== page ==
Public Release: 

Dvorak Young Investigator awards honor BIDMC's young scientists

Inaugural awards pay tribute to pioneering cancer researcher Harold F. Dvorak, M.D.

Beth Israel Deaconess Medical Center

BOSTON -Three young scientists from Beth Israel Deaconess Medical Center (BIDMC) whose research is shedding light on the brain pathways underlying obesity, the role of blood vessels in a dangerous disorder of pregnancy, and ways to monitor sedation to ensure better patient experiences, are the recipients of BIDMC's inaugural Dvorak Young Investigator Awards.

Created through a gift from BIDMC donors Sheldon Simon and Ruth Moorman to highlight the important role of basic and clinical research in ensuring the vitality and future success of academic teaching hospitals, the awards will help advance the research programs of BIDMC investigators Mark Andermann, PhD, Zoltan Arany, MD, PhD, and Daniel Leffler, MD, MS.

The awards are named in honor of BIDMC scientist and pioneering cancer researcher Harold F. Dvorak, MD, and were presented at BIDMC's Annual Meeting at the Four Seasons Hotel.

"BIDMC has a long history of nurturing and supporting novel scientific ideas," says BIDMC Chief Scientific Officer Vikas Sukhatme, MD, PhD. "With the creation of the Dvorak Young Investigator Awards, we are not only maintaining our longstanding commitment to foster and cultivate the work of our promising young scientists, we are recognizing the lifelong contributions of Hal Dvorak, whose groundbreaking work in the field of angiogenesis paved the way for an entirely new approach to cancer therapeutics."

It was more than 30 years ago that Dvorak, BIDMC's former Chief of Pathology, first described tumors as "wounds that do not heal," an observation that formed the basis for the field of angiogenesis and led to a new means of treating cancer and other diseases by starving tumors' blood supplies.

"The same curiosity and creativity that led Hal to identify VEGF [vascular endothelial growth factor] as the fuel behind tumor growth is evident in the three scientists who we are now honoring with the Dvorak Young Investigator Awards," adds Sukhatme. "Drs. Andermann, Arany and Leffler are asking similarly provocative questions and conducting exciting new research in their pursuit of answers to some of today's most pressing healthcare needs."

Dr. Mark Andermann, a researcher in BIDMC's Division of Endocrinology, Diabetes and Metabolism, is the recipient of the Dvorak Young Investigator Award in Basic Science. His work aims to understand how hunger and external food cues cause changes in the brain and their potential consequences for obesity, binge eating and other eating disorders. Using novel imaging technologies to assess exactly how hunger influences sensory processing, Andermann's work is providing answers to fundamental questions to help guide the development of treatments for obesity.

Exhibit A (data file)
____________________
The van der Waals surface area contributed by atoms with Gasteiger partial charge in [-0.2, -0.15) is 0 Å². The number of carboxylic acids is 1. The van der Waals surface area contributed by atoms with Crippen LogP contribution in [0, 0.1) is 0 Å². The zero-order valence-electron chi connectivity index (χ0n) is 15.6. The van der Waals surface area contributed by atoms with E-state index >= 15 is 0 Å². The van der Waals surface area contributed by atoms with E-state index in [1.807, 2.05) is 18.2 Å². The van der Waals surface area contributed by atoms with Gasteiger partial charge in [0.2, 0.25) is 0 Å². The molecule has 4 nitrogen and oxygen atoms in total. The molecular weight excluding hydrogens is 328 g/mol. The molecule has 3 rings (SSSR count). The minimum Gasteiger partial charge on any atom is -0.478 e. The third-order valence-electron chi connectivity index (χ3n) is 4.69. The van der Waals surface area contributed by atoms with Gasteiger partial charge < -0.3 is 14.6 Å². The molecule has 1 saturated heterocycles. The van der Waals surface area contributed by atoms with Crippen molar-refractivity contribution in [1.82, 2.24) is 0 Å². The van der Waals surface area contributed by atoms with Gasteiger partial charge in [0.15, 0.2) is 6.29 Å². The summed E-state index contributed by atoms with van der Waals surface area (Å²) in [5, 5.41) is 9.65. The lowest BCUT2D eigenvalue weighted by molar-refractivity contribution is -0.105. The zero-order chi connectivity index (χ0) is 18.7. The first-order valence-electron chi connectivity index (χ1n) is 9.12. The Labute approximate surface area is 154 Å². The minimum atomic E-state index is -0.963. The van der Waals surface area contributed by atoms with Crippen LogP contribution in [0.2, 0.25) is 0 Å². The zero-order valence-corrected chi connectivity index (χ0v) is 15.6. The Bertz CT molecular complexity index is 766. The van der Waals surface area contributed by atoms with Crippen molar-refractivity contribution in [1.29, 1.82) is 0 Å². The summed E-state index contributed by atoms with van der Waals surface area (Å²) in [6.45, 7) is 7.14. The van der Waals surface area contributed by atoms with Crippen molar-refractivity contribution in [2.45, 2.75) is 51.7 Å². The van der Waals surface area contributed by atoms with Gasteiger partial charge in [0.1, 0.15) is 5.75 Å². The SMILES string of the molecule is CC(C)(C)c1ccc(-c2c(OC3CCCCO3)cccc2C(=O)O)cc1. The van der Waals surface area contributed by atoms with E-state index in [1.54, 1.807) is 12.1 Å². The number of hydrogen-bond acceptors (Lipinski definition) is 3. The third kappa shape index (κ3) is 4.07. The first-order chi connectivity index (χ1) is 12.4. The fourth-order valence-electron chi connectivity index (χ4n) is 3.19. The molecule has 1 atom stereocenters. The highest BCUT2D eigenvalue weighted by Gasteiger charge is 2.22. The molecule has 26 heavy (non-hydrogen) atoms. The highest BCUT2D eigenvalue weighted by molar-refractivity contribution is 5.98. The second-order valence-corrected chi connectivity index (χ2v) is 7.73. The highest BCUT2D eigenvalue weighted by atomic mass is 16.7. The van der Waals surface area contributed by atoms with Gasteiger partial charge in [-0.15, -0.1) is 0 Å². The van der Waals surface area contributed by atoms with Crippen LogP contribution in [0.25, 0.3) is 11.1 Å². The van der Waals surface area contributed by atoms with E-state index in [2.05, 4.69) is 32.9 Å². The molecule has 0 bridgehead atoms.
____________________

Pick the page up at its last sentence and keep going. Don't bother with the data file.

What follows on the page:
As the recipient of the Dvorak Young Investigator Award in Translational Research, cardiologist Dr. Zoltan Arany is focusing his research on understanding the regulatory mechanisms of metabolism in the skeletal and cardiovascular systems. His studies are helping to explain the impact of physiological stresses such as pregnancy and exercise on cardiac metabolism and function. His recent work has led to the discovery that the heart disease peripartum cardiomyopathy, which strikes women in their third trimester of pregnancy and can lead to serious disability and death, is a disorder of the blood vessels. Arany is now investigating the roles that genetics or infections might play in the onset of this serious disease.

Dr. Daniel Leffler is the recipient of the Dvorak Young Investigator Award in Health Services Research. Leffler's work is focusing attention on the quality and safety of invasive procedures including the need to monitor moderate sedation quality from the perspectives of both patients and their providers. This type of Health Services research improves the quality, safety and value of health care, with the goal of ensuring the best possible experience for patients. As the Director of Clinical Research in BIDMC's Celiac Center, Leffler also sees patients and conducts research into celiac disease.

"We are grateful to Sheldon Simon and Ruth Moorman for their support of the work of these three young scientists and, by extension, support for the research advances that will lead to better patient care," says Sukhatme.


Beth Israel Deaconess Medical Center is a patient care, teaching and research affiliate of Harvard Medical School, and currently ranks third in National Institutes of Health funding among independent hospitals nationwide.

BIDMC has a network of community partners that includes Beth Israel Deaconess Hospital-Milton, Beth Israel Deaconess Hospital-Needham, Anna Jaques Hospital, Cambridge Health Alliance, Lawrence General Hospital, Signature Health Care, Commonwealth Hematology-Oncology, Beth Israel Deaconess HealthCare, Community Care Alliance, and Atrius Health. BIDMC is also clinically affiliated with the Joslin Diabetes Center and Hebrew Senior Life and is a research partner of Dana-Farber/Harvard Cancer Center. BIDMC is the official hospital of the Boston Red Sox. For more information, visit

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